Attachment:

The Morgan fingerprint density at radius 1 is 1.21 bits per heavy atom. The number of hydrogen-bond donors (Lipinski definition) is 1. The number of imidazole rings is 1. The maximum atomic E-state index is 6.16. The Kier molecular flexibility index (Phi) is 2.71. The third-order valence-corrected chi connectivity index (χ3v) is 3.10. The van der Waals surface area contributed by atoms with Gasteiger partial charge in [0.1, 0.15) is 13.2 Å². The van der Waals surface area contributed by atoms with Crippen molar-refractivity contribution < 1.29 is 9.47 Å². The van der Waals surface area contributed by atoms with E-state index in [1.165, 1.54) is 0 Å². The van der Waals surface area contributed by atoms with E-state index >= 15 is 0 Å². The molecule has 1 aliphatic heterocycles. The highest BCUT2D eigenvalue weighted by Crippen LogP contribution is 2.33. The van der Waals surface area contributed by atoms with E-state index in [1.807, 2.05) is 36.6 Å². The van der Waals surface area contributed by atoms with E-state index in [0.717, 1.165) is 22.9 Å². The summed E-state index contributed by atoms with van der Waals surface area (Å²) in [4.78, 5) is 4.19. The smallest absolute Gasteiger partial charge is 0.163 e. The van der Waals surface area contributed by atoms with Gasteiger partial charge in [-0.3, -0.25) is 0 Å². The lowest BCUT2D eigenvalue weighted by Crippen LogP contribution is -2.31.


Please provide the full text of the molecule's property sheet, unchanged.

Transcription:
The Morgan fingerprint density at radius 1 is 1.21 bits per heavy atom. The number of hydrogen-bond donors (Lipinski definition) is 1. The number of imidazole rings is 1. The maximum atomic E-state index is 6.16. The Kier molecular flexibility index (Phi) is 2.71. The third-order valence-corrected chi connectivity index (χ3v) is 3.10. The van der Waals surface area contributed by atoms with Gasteiger partial charge in [0.1, 0.15) is 13.2 Å². The van der Waals surface area contributed by atoms with Crippen molar-refractivity contribution < 1.29 is 9.47 Å². The van der Waals surface area contributed by atoms with E-state index in [1.165, 1.54) is 0 Å². The van der Waals surface area contributed by atoms with E-state index >= 15 is 0 Å². The molecule has 1 aliphatic heterocycles. The highest BCUT2D eigenvalue weighted by Crippen LogP contribution is 2.33. The van der Waals surface area contributed by atoms with E-state index in [1.807, 2.05) is 36.6 Å². The van der Waals surface area contributed by atoms with E-state index in [0.717, 1.165) is 22.9 Å². The summed E-state index contributed by atoms with van der Waals surface area (Å²) in [4.78, 5) is 4.19. The smallest absolute Gasteiger partial charge is 0.163 e. The van der Waals surface area contributed by atoms with Gasteiger partial charge in [-0.3, -0.25) is 0 Å². The lowest BCUT2D eigenvalue weighted by Crippen LogP contribution is -2.31.